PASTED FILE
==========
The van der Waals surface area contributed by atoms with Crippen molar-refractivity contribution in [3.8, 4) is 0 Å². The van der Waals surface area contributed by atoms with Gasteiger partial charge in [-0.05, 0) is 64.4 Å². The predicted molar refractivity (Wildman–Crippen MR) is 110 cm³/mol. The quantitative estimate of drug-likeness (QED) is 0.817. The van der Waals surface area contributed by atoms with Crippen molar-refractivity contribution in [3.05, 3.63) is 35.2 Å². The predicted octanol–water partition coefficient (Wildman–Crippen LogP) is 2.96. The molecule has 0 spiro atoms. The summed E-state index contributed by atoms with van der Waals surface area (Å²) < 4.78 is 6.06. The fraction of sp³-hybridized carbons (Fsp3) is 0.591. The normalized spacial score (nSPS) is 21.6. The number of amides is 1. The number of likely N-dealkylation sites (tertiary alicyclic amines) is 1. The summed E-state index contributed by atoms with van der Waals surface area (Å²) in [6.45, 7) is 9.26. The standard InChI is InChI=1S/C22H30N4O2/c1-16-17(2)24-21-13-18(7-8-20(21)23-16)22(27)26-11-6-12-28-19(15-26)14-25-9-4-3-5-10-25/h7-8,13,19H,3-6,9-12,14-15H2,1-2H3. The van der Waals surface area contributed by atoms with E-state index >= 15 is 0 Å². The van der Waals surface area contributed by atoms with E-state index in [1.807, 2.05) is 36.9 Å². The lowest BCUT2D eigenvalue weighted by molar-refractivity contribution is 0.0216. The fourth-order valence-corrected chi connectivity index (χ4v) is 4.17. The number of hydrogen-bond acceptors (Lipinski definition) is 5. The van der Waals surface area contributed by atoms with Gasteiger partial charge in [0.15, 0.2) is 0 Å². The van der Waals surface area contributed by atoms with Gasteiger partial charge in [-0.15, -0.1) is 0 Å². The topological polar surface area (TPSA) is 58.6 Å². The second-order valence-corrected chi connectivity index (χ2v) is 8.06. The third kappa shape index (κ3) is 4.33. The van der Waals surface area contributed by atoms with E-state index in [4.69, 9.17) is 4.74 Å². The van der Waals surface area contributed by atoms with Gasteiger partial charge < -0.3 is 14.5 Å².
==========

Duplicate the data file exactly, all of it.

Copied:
The van der Waals surface area contributed by atoms with Crippen molar-refractivity contribution in [3.8, 4) is 0 Å². The van der Waals surface area contributed by atoms with Gasteiger partial charge in [-0.05, 0) is 64.4 Å². The predicted molar refractivity (Wildman–Crippen MR) is 110 cm³/mol. The quantitative estimate of drug-likeness (QED) is 0.817. The van der Waals surface area contributed by atoms with Crippen molar-refractivity contribution in [3.05, 3.63) is 35.2 Å². The predicted octanol–water partition coefficient (Wildman–Crippen LogP) is 2.96. The molecule has 0 spiro atoms. The summed E-state index contributed by atoms with van der Waals surface area (Å²) < 4.78 is 6.06. The fraction of sp³-hybridized carbons (Fsp3) is 0.591. The normalized spacial score (nSPS) is 21.6. The number of amides is 1. The number of likely N-dealkylation sites (tertiary alicyclic amines) is 1. The summed E-state index contributed by atoms with van der Waals surface area (Å²) in [6.45, 7) is 9.26. The standard InChI is InChI=1S/C22H30N4O2/c1-16-17(2)24-21-13-18(7-8-20(21)23-16)22(27)26-11-6-12-28-19(15-26)14-25-9-4-3-5-10-25/h7-8,13,19H,3-6,9-12,14-15H2,1-2H3. The van der Waals surface area contributed by atoms with E-state index >= 15 is 0 Å². The van der Waals surface area contributed by atoms with E-state index in [1.807, 2.05) is 36.9 Å². The lowest BCUT2D eigenvalue weighted by molar-refractivity contribution is 0.0216. The fourth-order valence-corrected chi connectivity index (χ4v) is 4.17. The number of hydrogen-bond acceptors (Lipinski definition) is 5. The van der Waals surface area contributed by atoms with Gasteiger partial charge in [0.15, 0.2) is 0 Å². The van der Waals surface area contributed by atoms with Gasteiger partial charge in [-0.15, -0.1) is 0 Å². The topological polar surface area (TPSA) is 58.6 Å². The second-order valence-corrected chi connectivity index (χ2v) is 8.06. The third kappa shape index (κ3) is 4.33. The van der Waals surface area contributed by atoms with E-state index in [4.69, 9.17) is 4.74 Å². The van der Waals surface area contributed by atoms with Gasteiger partial charge < -0.3 is 14.5 Å².